(NaturalNews) America has some warts, no doubt, but it's hard to beat our Bill of Rights, which everyone knows includes the First Amendment right to freedom of speech and freedom to assemble peacefully. While Canada has no such document, the country still has a reputation of supporting such rights. So a new piece of legislation from the Quebec legislature, aimed at curbing peaceful protests, is a dramatic departure from the country's history of tolerance and democracy.
The legislation, called Bill 78, seeks to mitigate protests this spring over higher education costs. It would impose new limitations and multiple requirements for public demonstrations, while threatening stiff penalties for anyone disrupting college and university classes, the Globe and Mail reported.
Oddly enough, the law - which, as of this writing, was waiting to be signed by the lieutenant governor of the province - has a shelf life; it would expire July 1, 2013. Considered a piece of emergency legislation, the bill aims to curb protests ahead of the government's planned university tuition fee hikes.
A litany of civil rights abuses
Here are some of the law's provisions:
- Sections 13 and 14 say no one can "directly or indirectly contribute" to delaying classes or denying access to them;
- Section 15 requires student associations to use "appropriate means" to ensure their members don't disrupt classes, either directly or indirectly;
- Section 16 says police must be informed eight hours prior to the start of any planned demonstration by more than two dozen people, and that authorities must be given any routes said demonstration will take;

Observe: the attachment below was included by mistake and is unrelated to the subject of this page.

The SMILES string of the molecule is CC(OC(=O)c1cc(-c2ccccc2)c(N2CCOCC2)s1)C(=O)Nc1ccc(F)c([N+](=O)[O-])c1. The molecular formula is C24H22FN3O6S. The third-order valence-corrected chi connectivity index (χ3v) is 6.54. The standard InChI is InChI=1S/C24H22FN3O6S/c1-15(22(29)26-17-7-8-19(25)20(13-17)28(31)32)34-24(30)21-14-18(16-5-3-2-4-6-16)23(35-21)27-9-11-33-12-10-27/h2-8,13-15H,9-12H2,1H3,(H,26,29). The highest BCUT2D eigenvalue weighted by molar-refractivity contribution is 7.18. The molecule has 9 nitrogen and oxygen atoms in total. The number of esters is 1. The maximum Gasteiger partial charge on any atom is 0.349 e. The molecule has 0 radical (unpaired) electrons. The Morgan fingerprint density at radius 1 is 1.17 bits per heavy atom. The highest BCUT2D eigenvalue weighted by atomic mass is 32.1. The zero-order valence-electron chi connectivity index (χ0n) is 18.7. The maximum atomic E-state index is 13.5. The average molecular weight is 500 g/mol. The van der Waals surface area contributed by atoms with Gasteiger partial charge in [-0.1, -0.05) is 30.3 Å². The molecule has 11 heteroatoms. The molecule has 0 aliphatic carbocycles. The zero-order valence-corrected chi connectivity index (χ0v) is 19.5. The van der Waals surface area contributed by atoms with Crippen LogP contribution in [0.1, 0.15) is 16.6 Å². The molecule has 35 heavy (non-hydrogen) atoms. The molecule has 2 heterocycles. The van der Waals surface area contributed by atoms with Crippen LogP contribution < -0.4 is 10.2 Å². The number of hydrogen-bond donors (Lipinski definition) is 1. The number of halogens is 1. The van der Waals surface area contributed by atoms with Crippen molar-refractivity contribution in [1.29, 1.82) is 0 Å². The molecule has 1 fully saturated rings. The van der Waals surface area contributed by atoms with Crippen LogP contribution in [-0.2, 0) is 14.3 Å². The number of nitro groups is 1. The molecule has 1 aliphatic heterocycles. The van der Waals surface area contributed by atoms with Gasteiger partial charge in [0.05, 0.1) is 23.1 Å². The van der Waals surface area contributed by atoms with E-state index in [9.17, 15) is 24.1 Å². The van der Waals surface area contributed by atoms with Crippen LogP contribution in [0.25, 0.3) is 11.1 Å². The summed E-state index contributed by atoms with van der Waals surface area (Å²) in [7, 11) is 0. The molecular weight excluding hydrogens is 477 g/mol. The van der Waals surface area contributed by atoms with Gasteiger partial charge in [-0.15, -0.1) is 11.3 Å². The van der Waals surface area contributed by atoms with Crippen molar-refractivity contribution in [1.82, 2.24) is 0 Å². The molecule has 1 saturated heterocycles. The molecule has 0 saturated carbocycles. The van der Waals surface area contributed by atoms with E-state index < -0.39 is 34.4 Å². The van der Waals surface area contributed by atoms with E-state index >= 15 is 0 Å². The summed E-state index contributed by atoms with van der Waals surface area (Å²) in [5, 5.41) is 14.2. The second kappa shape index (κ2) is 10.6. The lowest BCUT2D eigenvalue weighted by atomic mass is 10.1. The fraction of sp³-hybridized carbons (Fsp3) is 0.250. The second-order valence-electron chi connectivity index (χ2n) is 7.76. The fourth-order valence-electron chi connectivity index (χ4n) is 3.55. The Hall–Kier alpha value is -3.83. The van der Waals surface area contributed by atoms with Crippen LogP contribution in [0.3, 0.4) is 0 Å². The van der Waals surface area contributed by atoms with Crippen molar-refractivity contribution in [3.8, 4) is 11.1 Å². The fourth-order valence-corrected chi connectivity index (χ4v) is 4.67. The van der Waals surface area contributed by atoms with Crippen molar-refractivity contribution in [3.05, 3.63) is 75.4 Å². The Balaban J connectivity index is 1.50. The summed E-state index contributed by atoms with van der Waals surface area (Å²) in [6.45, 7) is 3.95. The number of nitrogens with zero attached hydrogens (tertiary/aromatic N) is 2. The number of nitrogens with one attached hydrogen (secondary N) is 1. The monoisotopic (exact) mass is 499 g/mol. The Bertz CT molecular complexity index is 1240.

- Section 17 says organizers of protests, including student associations taking part in said protests without actually organizing them, have to make sure all marches or protests fall within parameters laid out with police in advance;
- Section 25 threatens fines as high as $125,000 for groups that violate provisions of the bill.
Emergency legislation indeed -- it sounds more like democracy is in crisis in Quebec because the government is blatantly trying to shield itself from the anticipated backlash over one of its own policies.
Earlier, the Quebec Bar Association said it was harboring some serious concerns about the law.
"This bill, if adopted, is a breach to the fundamental, constitutional rights of the citizens," said batonnier Louis Masson, the association's president.
"The scale of its restraints on fundamental freedoms isn't justified by the objectives aimed by the government," he added. "The government is making it harder for people to organize spontaneous demonstrations. It is a limit on freedom of speech."
In a tweet, law professor Louis-Philippe Lampron, a Laval University expert in human rights, said, "Read it. Stunned. Can't believe that a democratic government can adopt such a law."
Other legal minds say provisions of the law are so broad as to be interpreted in any number of equally onerous ways.
Civil disobedience may be the only answer
"The students are told to take 'appropriate means' and we don't know what this implies, to 'induce' members to comply, so there's an obligation to get results . . . this doesn't work in law. You can't have offences that are written so vaguely they're impossible to respect," another Laval law professor, Fannie Lafontaine, said.
She too sees the bill as little more than a draconian attempt by a cowardly government to protect and defend its own policy decision.
"In times of crisis, all governments tend to restrain fundamental rights and history shows that excessive restrictions don't help restore order," she told the paper. "It's too bad because now it'll be up to the courts to rectify this. What a waste. It's just throwing oil on fire."
Some student groups said if the law stands they will have no choice but to disobey it.
"The protests will continue and we are not excluding the possibility of disobeying the law. Sometimes when you are facing this kind of action that is the only response," said Gabriel Nadeau-Dubois, the leader of CLASSE - a more militant student organization.
In the meantime, student groups said they will challenge the law in court.
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